(2d Cir. 1979).
considering the reasons enumerated above, the Court concludes
that the costs taxed to Plaintiff should be substantially
reduced. The first and third reasons weigh in Plaintiff's
favor. Plaintiff's case inherently carries public
importance because of the public values at stake in Title VII
cases. See Coulter v. Newmont Gold Co., 873 F.Supp.
394, 397 (D. Nev. 1994). Awarding the full costs requested
would risk chilling future Title VII actions by prospective
plaintiffs of modest means. Id. See also Escriba v.
Foster Poultry Farms, Inc., 743 F.3d 1236, 1248 (9th
Cir. 2014) (explaining that the district court did not abuse
its discretion by concluding that awarding costs would deter
future FMLA actions from low-wage earners).
Plaintiff has the ability to pay some of Defendant's
costs, Plaintiff's limited resources and the economic
disparity between the parties dissuade the Court from taxing
almost $30, 000 worth of costs against her. A court may
appropriately decline to tax costs or reduce the costs taxed
when the full award would subject the losing party to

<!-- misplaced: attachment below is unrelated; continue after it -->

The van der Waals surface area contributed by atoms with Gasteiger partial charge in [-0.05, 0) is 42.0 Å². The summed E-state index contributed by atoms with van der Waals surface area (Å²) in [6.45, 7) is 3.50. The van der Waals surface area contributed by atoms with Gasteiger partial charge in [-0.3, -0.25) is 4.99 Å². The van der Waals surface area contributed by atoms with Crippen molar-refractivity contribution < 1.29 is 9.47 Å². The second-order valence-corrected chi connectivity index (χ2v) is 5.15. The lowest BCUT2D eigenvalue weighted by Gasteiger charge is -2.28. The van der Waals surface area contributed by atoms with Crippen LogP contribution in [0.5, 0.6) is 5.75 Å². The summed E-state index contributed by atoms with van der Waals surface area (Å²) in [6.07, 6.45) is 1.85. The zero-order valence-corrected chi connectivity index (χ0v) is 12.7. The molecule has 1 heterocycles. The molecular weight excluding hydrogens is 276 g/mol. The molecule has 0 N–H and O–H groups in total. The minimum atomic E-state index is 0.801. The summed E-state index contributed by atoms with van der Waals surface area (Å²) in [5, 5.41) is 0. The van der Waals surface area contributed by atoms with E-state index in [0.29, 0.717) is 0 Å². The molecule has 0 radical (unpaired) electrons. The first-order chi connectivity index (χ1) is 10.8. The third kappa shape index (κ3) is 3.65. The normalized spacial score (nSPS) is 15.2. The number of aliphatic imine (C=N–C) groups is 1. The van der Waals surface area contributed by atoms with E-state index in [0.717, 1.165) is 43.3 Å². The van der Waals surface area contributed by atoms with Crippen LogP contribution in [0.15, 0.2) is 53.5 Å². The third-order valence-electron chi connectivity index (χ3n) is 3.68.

substantial financial hardship. See Escriba, 743
F.3d at 1247-48 (concluding that the district court did not
abuse its discretion in denying costs when the amount
exceeded the total income of the plaintiff); Stanley v.
Univ. of S. California, 178 F.3d 1069, 1079-80 (9th Cir.
1999) (“Stanley's argument that payment of the
costs would render her indigent is compelling.”);
Coulter, 873 F.Supp. at 397 (awarding $4, 200
instead of nearly $7, 000 because the full award “would
be a severe hardship, ” and the plaintiff could pay the
full award “but only by selling her trailer.”);
Braxton v. United Parcel Serv., 148 F.R.D. 527, 529
(E.D. Penn. 1993) (declining to award full costs where
plaintiff demonstrated that doing so would cause
“significant financial hardship.”). Plaintiff